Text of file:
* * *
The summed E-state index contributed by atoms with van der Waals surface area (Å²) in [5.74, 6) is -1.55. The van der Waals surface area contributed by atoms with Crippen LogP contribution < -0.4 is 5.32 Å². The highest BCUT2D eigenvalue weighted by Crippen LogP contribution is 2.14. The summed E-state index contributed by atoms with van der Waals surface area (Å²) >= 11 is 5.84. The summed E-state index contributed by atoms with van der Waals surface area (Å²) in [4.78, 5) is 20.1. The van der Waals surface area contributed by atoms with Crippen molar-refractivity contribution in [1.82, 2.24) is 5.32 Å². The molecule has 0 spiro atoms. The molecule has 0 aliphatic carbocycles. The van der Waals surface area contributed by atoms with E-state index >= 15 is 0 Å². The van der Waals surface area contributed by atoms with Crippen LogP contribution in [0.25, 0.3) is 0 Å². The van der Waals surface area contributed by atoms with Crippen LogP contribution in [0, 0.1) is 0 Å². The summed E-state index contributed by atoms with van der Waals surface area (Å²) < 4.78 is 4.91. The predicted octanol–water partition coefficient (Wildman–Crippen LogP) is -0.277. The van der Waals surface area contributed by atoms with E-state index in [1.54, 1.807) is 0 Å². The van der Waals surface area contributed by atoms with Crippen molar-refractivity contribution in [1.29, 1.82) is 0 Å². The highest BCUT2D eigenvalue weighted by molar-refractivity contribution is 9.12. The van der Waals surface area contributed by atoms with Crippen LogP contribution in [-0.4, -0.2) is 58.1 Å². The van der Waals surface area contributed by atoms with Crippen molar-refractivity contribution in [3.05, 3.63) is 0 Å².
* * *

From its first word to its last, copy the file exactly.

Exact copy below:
The summed E-state index contributed by atoms with van der Waals surface area (Å²) in [5.74, 6) is -1.55. The van der Waals surface area contributed by atoms with Crippen LogP contribution < -0.4 is 5.32 Å². The highest BCUT2D eigenvalue weighted by Crippen LogP contribution is 2.14. The summed E-state index contributed by atoms with van der Waals surface area (Å²) >= 11 is 5.84. The summed E-state index contributed by atoms with van der Waals surface area (Å²) in [4.78, 5) is 20.1. The van der Waals surface area contributed by atoms with Crippen molar-refractivity contribution in [1.82, 2.24) is 5.32 Å². The molecule has 0 spiro atoms. The molecule has 0 aliphatic carbocycles. The van der Waals surface area contributed by atoms with E-state index >= 15 is 0 Å². The van der Waals surface area contributed by atoms with Crippen LogP contribution in [0.25, 0.3) is 0 Å². The van der Waals surface area contributed by atoms with Crippen LogP contribution in [0, 0.1) is 0 Å². The summed E-state index contributed by atoms with van der Waals surface area (Å²) < 4.78 is 4.91. The predicted octanol–water partition coefficient (Wildman–Crippen LogP) is -0.277. The van der Waals surface area contributed by atoms with E-state index in [1.54, 1.807) is 0 Å². The van der Waals surface area contributed by atoms with Crippen molar-refractivity contribution in [1.29, 1.82) is 0 Å². The highest BCUT2D eigenvalue weighted by molar-refractivity contribution is 9.12. The van der Waals surface area contributed by atoms with Crippen LogP contribution in [-0.4, -0.2) is 58.1 Å². The van der Waals surface area contributed by atoms with Crippen molar-refractivity contribution in [3.05, 3.63) is 0 Å².